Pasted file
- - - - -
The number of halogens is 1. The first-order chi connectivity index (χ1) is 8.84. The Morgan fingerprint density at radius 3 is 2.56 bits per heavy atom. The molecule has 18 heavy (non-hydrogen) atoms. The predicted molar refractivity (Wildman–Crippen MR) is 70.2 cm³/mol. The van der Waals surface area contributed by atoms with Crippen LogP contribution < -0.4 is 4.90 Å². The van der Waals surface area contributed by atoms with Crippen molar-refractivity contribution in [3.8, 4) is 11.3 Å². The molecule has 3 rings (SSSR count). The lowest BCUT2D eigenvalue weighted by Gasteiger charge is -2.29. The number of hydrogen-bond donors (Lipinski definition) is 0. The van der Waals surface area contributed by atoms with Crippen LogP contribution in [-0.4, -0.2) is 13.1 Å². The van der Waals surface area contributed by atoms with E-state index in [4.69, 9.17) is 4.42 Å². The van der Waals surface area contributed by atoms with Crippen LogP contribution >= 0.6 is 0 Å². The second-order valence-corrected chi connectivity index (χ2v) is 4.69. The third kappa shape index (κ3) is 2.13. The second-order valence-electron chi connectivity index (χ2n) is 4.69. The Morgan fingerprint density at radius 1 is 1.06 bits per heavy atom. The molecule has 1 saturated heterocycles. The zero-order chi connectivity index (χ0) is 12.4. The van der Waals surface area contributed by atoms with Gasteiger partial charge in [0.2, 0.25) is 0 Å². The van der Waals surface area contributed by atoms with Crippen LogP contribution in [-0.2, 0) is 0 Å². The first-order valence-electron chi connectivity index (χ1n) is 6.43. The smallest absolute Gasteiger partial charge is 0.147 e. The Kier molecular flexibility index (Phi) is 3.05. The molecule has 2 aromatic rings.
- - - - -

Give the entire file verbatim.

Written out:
The number of halogens is 1. The first-order chi connectivity index (χ1) is 8.84. The Morgan fingerprint density at radius 3 is 2.56 bits per heavy atom. The molecule has 18 heavy (non-hydrogen) atoms. The predicted molar refractivity (Wildman–Crippen MR) is 70.2 cm³/mol. The van der Waals surface area contributed by atoms with Crippen LogP contribution < -0.4 is 4.90 Å². The van der Waals surface area contributed by atoms with Crippen molar-refractivity contribution in [3.8, 4) is 11.3 Å². The molecule has 3 rings (SSSR count). The lowest BCUT2D eigenvalue weighted by Gasteiger charge is -2.29. The number of hydrogen-bond donors (Lipinski definition) is 0. The van der Waals surface area contributed by atoms with Crippen LogP contribution in [-0.4, -0.2) is 13.1 Å². The van der Waals surface area contributed by atoms with E-state index in [4.69, 9.17) is 4.42 Å². The van der Waals surface area contributed by atoms with Crippen LogP contribution >= 0.6 is 0 Å². The second-order valence-corrected chi connectivity index (χ2v) is 4.69. The third kappa shape index (κ3) is 2.13. The second-order valence-electron chi connectivity index (χ2n) is 4.69. The Morgan fingerprint density at radius 1 is 1.06 bits per heavy atom. The molecule has 1 saturated heterocycles. The zero-order chi connectivity index (χ0) is 12.4. The van der Waals surface area contributed by atoms with Gasteiger partial charge in [0.2, 0.25) is 0 Å². The van der Waals surface area contributed by atoms with Crippen LogP contribution in [-0.2, 0) is 0 Å². The first-order valence-electron chi connectivity index (χ1n) is 6.43. The smallest absolute Gasteiger partial charge is 0.147 e. The Kier molecular flexibility index (Phi) is 3.05. The molecule has 2 aromatic rings.